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Saturday, September 26, 2020

Bayern Munich’s treble triumph proves organisations do win championships

Bayern Munich builds teams for the long haul, not swapping out pieces as often or spend as much as PSG, Manchester City or Real Madrid. The Bavarians make up the difference with smarts.

By: AP | Updated: August 25, 2020 2:03:25 pm
Bayern Munich captain Manuel Neuer lifts the trophy after winning their sixth UEFA Champions League title. (Source: AP)

There’s something fitting about a German club winning the first major team sports trophy of the COVID-19 era. Maybe a lesson in there, too.

Because of the way their countrymen handled the pandemic, Bayern Munich and the Bundesliga were the first big leaguers on either side of the Atlantic back on the pitch. That they happened be the last ones standing is no coincidence, either.

Sunday’s 1-0 win over PSG in the Champions League final was Bayern’s 21st in a row. But winning a championship game, especially by a single goal, is always going to be a confluence of a lot of things: brains, skill, luck, good timing, good health and enough money to spread around; then crossing your fingers that somebody in the organization doesn’t do something stupid with it.

Now add COVID to the mix, when food poisoning is only the second-worst problem a late-night, fast-food run can cause. That’s a lot of moving parts to track and keep running smoothly, so it should come as no surprise that Bayern does that well, too.

The late Jerry Krause, who was the Chicago Bulls general manager during the Michael Jordan era, got roasted for years after suggesting “organizations win championships, too.” But he was right.

Not so much in Krause’s case, because Jordan was one of only five players per side on a 94-foot basketball court at any one time. But it takes 11 men a side to fill up a 120-yard soccer field. Even two Michael Jordans can’t influence nearly every play on a surface that big, let alone for 90 minutes.

STATS | Bayern Munich claim treble with 100% winning record in UCL 2020

For better or worse, like a handful of Europe’s other “super clubs,” PSG keeps testing that notion. They buy and sell the best players for top dollar, including current stars Neymar Jr. and Kylian Mbappe, two of the most expensive and electrifying attackers in soccer, and coincidentally enough, among the dozens of promising young stars in every sport who get tagged the “next Michael Jordan” and never live up to the label. In their case, they don’t even play defense.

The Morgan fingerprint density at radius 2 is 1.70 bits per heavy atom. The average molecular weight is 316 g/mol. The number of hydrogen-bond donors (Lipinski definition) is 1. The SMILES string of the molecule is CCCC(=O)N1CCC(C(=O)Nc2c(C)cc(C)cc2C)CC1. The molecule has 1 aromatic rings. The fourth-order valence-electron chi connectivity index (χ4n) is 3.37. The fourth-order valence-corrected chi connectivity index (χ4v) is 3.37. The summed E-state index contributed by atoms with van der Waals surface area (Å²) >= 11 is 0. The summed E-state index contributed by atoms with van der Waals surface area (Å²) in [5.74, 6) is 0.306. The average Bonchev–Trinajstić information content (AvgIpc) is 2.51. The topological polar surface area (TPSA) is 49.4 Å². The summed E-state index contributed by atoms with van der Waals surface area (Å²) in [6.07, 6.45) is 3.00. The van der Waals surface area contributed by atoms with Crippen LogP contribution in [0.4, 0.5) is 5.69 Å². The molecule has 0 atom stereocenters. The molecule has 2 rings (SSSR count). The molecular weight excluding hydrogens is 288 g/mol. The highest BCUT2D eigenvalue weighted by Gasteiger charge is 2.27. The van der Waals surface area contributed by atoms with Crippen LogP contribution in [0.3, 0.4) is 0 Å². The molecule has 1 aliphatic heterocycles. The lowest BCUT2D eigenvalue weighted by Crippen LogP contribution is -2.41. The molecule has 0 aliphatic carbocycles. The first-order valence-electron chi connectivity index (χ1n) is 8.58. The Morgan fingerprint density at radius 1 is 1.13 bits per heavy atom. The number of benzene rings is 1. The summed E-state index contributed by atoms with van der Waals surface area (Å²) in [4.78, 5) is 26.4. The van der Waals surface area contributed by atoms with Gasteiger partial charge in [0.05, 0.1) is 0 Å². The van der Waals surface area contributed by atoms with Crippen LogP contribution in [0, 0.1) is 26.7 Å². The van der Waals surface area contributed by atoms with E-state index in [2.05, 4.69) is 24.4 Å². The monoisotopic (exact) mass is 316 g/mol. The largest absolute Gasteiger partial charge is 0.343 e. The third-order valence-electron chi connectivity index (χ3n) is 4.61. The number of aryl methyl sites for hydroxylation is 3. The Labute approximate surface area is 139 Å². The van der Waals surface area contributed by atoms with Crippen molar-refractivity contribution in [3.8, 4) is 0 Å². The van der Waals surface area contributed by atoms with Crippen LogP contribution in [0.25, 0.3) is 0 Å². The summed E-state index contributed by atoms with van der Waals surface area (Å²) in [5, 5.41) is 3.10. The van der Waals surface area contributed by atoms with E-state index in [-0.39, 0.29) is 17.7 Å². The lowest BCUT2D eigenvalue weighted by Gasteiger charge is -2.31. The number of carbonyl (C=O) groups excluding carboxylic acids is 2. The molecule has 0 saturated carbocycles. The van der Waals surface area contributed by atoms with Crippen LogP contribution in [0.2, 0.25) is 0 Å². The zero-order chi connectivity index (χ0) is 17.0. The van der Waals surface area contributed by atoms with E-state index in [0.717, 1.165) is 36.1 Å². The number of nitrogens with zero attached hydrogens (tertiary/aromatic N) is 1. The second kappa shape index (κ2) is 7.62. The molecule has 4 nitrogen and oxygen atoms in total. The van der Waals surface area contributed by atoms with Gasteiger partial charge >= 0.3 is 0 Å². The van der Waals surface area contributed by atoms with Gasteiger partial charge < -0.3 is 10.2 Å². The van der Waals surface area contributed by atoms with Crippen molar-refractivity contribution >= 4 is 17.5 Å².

Bayern takes a different approach. It builds teams for the long haul. It isn’t cheap by any means, rarely lacks for talent and gives players room to shine. But the club doesn’t swap out pieces as often or spend as much as PSG, Manchester City or Real Madrid. They make up the difference with smarts, and not just lately. This Champions League title was their sixth, tying Liverpool, and only the latest reminder that Bayern is always going to fight for a seat at the big table.

Robert Lewandowski ended his season with three trophies, 55 goals and 10 assists. (Source: Reuters)

The club rewards loyalty, isn’t stuck in the past and pays well enough to retain its most valuable players, like Robert Lewandowski; it make shrewd buys, like Sunday’s goalscorer, Kingsley Coman; and is willing to take a flyer on youngsters like 19-year-old Alphonso Davies. The three are, respectively, a Pole, a Frenchman (who cut his teeth at PSG) and a Canadian who was born in a refugee camp in Ghana. Yet each has embraced his role in Bayern’s system.

Against PSG, that meant playing a disciplined, physically demanding high-pressure game from the outset. Fitness is rarely a problem, though, because everything at the club, from the training tables to the data operation, is state-of-the-art. That, plus the sharpness and camaraderie built by playing more games than the rest of the Champions League contenders showed as the second half began.

To be fair, like the other super clubs, Bayern isn’t too old-school to fire an underperforming coach in the middle of the season. That happened last November, when Hansi Flick took over as interim coach from Niko Kovac.

Flick has won 33 of his 36 games in charge, but he, too, knows his role at the club. After the win, he was deflecting credit as doggedly as Bayern keeper — and man of the match — Manuel Neuer’s shins.

“There have been so many people that have been part of this success. The way the team worked for 95, 96 minutes,” Flick said, genuinely grateful, “was unbelievable.”

READ | Bayern’s treble season underlined by tenacious teamwork under Flick

It will be a short celebration, since the new season is barely two weeks away. But Bayern has already planned for that, too, reinforcing its roster with the addition of not-inexpensive Leroy Sane from Manchester City.

There are great organizations in every sport, to be sure, and the Champions League final was only one game. And let’s be honest, it could just as easily have gone PSG’s way. Neymar and Mbappe both had several close-in chances, and Neuer somehow kept finding body parts to get in their way, especially in the first half. Otherwise, it’s a different story, and in Bayern’s case, a familiar one, since it has lost five finals, too.

The pandemic threw a pop quiz at every organization in pro sports and everywhere else, and somehow it seems right the first one to ace it is the same one who shows up prepared in the most casual of times.

No, it shouldn’t have been hard to see this coming. As the great English striker Gary Lineker once explained: “Football is a simple game; 22 men chase a ball for 90 minutes and at the end, the Germans win.”

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